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agreeable analogous animal appear appetites apprehend argument arises Aristodemus Aristotle atheism cerning character Cicero circumstances common conceive concerning conclusion conduct connexion consequence consider consideration constitution Cudworth Deity Descartes desire of esteem disposition distinction doctrine effect enjoyment Epictetus Epicurean Epicurus Essay evidence evil existence express fact faculties favor feel fellow creatures final causes free agency habits happiness human mind idea imagination influence instance instinctive judgment justice laws Leibnitz liberty Lord Kames Lord Shaftesbury mankind manner matter means ment misanthropy moral moral constitution motion motives nature necessary Necessitarians necessity object observations opinion origin ourselves particular passage passion perception philosophers Plato pleasure Pompey present principal charm principle of action produced reason remark respect right and wrong says sceptical self-love sentiments society species speculations sufficient suppose supposition tendency theory thing tion truth universe vice virtue words writers
Seite 251 - Warms in the sun, refreshes in the breeze, Glows in the stars, and blossoms in the trees : Lives through all life, extends through all extent, Spreads undivided, operates unspent...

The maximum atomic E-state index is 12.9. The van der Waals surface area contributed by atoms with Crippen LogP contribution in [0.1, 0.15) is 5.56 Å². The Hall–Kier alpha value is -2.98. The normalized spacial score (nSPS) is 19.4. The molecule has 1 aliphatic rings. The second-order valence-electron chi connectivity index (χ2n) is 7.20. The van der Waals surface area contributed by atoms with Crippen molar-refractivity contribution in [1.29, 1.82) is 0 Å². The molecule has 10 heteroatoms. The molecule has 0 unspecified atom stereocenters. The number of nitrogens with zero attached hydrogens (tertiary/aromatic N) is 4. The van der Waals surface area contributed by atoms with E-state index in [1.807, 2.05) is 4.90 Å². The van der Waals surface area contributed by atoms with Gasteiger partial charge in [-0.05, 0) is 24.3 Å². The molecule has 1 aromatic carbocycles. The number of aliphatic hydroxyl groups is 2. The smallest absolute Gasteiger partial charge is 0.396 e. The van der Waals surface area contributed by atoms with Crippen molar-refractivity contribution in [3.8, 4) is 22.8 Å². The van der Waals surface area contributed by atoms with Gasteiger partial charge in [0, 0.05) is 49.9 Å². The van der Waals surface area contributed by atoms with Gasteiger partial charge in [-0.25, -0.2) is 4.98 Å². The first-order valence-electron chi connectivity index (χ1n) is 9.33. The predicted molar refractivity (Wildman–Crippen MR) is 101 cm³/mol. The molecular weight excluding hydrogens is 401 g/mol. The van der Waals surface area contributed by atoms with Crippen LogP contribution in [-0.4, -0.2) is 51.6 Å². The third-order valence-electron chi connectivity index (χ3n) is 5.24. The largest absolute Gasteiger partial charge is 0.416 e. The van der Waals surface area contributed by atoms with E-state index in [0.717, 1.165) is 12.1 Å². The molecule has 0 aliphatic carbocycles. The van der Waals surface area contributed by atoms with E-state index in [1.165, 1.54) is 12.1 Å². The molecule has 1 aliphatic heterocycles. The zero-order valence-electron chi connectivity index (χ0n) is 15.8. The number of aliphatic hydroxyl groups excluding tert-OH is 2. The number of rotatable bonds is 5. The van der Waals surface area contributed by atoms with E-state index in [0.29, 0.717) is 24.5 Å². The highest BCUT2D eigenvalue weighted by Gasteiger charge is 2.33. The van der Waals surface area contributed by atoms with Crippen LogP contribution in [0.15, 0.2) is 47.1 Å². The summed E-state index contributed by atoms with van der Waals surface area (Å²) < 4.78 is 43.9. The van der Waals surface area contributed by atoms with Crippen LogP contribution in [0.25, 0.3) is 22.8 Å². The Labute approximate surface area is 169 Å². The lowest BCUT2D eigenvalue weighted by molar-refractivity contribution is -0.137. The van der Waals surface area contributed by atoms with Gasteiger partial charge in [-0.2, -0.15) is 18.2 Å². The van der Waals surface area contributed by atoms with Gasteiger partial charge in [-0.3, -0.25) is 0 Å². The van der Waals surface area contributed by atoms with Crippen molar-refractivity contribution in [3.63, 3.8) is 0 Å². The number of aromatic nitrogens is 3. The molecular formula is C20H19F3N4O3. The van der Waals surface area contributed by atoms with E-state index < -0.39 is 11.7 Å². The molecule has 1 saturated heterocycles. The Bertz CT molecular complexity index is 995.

Seite 193 - Look then abroad through Nature, to the range Of planets, suns, and adamantine spheres, Wheeling unshaken through the void immense ; And speak, O man ! does this capacious scene, With half that kindling majesty, dilate Thy strong conception, as when Brutus rose Refulgent from the stroke of...
Seite 341 - Pater ipse colendi Haud facilem esse viam voluit, primusque per artem Movit agros curis acuens mortalia corda, Nee torpere gravi passus sua regna veterno.
Seite 190 - The generous Ashley* thine, the friend of man; Who scann'd his Nature with a brother's eye, His weakness prompt to shade, to raise his aim, To touch the finer movements of the mind, And with the moral beauty charm the heart.
Seite 182 - Woe unto them that call evil good, and good evil; that put darkness for light, and light for darkness ; that put bitter for sweet, and sweet for bitter!
Seite 311 - It is true, that a little philosophy inclineth man's mind to atheism ; but depth in philosophy bringeth men's minds about to religion...
Seite 193 - Is aught so fair In all the dewy landscapes of the Spring, In the bright eye of Hesper or the Morn, In Nature's fairest forms, is aught so fair As virtuous Friendship ? as the candid blush Of him who strives with fortune to be just ? The graceful tear that streams for others...
Seite 58 - ... yet, on the other side, they are more cruel and hard-hearted (good to make severe inquisitors), because their tenderness is not so oft called upon. Grave natures, led by custom, and therefore constant, are commonly loving husbands, as was said of Ulysses, "Vetulam suam praetulit immortalitati.
Seite 47 - Tis not enough, your counsel still be true ; Blunt truths more mischief than nice falsehoods do ; Men must be taught as if you taught them not, And things unknown propos'd as things forgot.